Within this presentation, the elements of the meaning of resilience and the way in which they are embedded within the experience of schizophrenia will be fully discussed.

Presenters
avatar for Gerald Jordan

Gerald Jordan

Prevention and Early Intervention Program for Psychoses
Gerald is a PhD student in the Department of Psychiatry at McGill University. He is interested in positive changes experienced by people following a first psychotic episode.
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Susan Sumskis

Lecturer, University of Wollongong
Dr Susan Sumskis is a Credentialed Mental Health Nurse and Academic with a passionate interest in finding the positive factors and valuable experiences within mental illness and then communicating these to people who live with mental illness, students studying mental health, both... Read More →
UP

Ulla Peters

I work since 2004 as a sociologist at the University of Luxemburg,tTeaching Bachelor- and Masterstudents in Educational and Social Sciences. Main topics are sociology, care and violence. I am a funding member of a research institut on social welfare and social politics (IRISS) and... Read More →

Co-Presenters
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Srividya Iyer

Srividya Iyer is an Assistant Professor in the Department of Psychiatry at McGill University. She is the Coordinator of the Prevention and Early Intervention Program for Psychosis at the Douglas Mental Health University Institute and plays a leadership role in ACCESS-Canada, a newly... Read More →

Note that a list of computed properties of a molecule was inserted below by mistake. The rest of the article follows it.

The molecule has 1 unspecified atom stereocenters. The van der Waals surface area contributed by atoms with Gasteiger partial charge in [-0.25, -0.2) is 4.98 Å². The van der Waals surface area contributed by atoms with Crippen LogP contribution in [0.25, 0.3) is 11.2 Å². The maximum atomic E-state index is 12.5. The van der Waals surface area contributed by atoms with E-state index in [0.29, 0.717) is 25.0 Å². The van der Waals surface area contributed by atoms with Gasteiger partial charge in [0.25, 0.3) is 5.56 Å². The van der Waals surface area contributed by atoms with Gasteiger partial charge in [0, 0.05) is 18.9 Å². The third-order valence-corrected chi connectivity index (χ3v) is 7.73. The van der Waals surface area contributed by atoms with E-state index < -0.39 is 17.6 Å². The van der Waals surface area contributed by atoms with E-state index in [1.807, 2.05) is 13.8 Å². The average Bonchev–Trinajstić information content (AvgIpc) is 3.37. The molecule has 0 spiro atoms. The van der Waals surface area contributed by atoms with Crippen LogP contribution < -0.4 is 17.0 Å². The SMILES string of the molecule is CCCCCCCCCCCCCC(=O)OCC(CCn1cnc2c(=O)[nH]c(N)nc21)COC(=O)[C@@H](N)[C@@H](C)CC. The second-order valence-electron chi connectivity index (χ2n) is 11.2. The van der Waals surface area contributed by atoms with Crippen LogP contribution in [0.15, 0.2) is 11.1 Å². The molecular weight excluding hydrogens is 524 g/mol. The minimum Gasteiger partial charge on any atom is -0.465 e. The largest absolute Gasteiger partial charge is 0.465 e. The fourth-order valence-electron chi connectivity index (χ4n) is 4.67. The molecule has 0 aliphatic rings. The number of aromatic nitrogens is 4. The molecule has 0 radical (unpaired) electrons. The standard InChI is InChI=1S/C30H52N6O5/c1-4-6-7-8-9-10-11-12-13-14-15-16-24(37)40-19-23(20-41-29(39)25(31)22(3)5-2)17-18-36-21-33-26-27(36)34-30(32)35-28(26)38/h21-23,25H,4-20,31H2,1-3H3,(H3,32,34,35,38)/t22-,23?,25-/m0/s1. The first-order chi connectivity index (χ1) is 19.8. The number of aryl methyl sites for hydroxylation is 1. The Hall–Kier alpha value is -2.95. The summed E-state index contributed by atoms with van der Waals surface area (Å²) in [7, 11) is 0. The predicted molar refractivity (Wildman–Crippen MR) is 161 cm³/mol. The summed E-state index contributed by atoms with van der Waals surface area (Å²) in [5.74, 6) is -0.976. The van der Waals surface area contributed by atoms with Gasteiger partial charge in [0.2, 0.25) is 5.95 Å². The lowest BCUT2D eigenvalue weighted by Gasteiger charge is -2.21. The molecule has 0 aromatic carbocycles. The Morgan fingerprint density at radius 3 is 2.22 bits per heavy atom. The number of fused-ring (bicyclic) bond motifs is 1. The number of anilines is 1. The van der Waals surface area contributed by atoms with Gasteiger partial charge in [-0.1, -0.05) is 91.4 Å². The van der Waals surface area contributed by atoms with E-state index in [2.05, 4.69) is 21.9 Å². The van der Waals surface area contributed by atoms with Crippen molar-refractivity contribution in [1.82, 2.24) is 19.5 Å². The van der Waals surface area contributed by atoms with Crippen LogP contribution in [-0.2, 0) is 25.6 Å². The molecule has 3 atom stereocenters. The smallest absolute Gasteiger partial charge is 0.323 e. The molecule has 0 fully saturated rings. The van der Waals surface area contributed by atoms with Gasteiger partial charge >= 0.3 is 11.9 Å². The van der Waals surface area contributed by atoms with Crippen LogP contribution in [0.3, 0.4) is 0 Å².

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Angella Lambrou

Angella is a Nursing librarian at McGill University
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Ashok Malla

Dr. at Douglas Mental Health University Institute Ashok is the nominated leader of ACCESS Canada, a pan-Canadian network working towards improving mental health outcomes of young people.
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Lorna Moxham

Professor of Mental Health Nursing at University of Wollongong Professor Lorna Moxham is the lead of ‘Living Well Longer’ within the UOW Global Challenges Program, which is a major research initiative designed to harness the expertise of world-class researchers to solve real-world... Read More →
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Megan Pope

Student at Douglas Mental Health University Institute Megan is a Masters student in the Department of Psychiatry at McGill University. She is interested in perceptions of responsibility for care for people with mental health challenges.


Friday June 19, 2015 10:30am - 12:00pm
Boardroom A&A 2nd Floor, King's College